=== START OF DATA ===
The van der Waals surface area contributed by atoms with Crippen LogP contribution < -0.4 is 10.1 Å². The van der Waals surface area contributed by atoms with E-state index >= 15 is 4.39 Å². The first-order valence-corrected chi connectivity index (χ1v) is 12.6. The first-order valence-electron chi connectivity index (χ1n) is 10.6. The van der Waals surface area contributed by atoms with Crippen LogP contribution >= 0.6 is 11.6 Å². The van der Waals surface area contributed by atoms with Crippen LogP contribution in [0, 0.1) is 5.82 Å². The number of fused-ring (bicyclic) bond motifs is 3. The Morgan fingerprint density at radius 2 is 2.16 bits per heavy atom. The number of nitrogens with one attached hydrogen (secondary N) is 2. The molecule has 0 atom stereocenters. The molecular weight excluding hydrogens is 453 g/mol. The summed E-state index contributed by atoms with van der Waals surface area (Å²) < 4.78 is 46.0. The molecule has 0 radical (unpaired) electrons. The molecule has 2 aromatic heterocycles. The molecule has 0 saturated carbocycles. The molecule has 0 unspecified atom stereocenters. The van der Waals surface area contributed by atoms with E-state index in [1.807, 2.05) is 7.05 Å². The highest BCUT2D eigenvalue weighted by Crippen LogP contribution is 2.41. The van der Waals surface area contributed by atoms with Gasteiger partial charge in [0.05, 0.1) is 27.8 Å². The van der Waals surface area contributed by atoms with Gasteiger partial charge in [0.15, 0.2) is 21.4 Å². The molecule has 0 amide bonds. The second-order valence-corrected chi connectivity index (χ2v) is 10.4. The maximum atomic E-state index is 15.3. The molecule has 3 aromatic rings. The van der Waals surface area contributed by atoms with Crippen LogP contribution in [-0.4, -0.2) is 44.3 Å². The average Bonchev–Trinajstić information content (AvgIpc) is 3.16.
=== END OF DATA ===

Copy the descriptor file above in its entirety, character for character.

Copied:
The van der Waals surface area contributed by atoms with Crippen LogP contribution < -0.4 is 10.1 Å². The van der Waals surface area contributed by atoms with E-state index >= 15 is 4.39 Å². The first-order valence-corrected chi connectivity index (χ1v) is 12.6. The first-order valence-electron chi connectivity index (χ1n) is 10.6. The van der Waals surface area contributed by atoms with Crippen LogP contribution >= 0.6 is 11.6 Å². The van der Waals surface area contributed by atoms with Crippen LogP contribution in [0, 0.1) is 5.82 Å². The number of fused-ring (bicyclic) bond motifs is 3. The Morgan fingerprint density at radius 2 is 2.16 bits per heavy atom. The number of nitrogens with one attached hydrogen (secondary N) is 2. The molecule has 0 atom stereocenters. The molecular weight excluding hydrogens is 453 g/mol. The summed E-state index contributed by atoms with van der Waals surface area (Å²) < 4.78 is 46.0. The molecule has 0 radical (unpaired) electrons. The molecule has 2 aromatic heterocycles. The molecule has 0 saturated carbocycles. The molecule has 0 unspecified atom stereocenters. The van der Waals surface area contributed by atoms with E-state index in [1.807, 2.05) is 7.05 Å². The highest BCUT2D eigenvalue weighted by Crippen LogP contribution is 2.41. The van der Waals surface area contributed by atoms with Gasteiger partial charge in [0.05, 0.1) is 27.8 Å². The van der Waals surface area contributed by atoms with Gasteiger partial charge in [0.15, 0.2) is 21.4 Å². The molecule has 0 amide bonds. The second-order valence-corrected chi connectivity index (χ2v) is 10.4. The maximum atomic E-state index is 15.3. The molecule has 3 aromatic rings. The van der Waals surface area contributed by atoms with Crippen LogP contribution in [-0.4, -0.2) is 44.3 Å². The average Bonchev–Trinajstić information content (AvgIpc) is 3.16.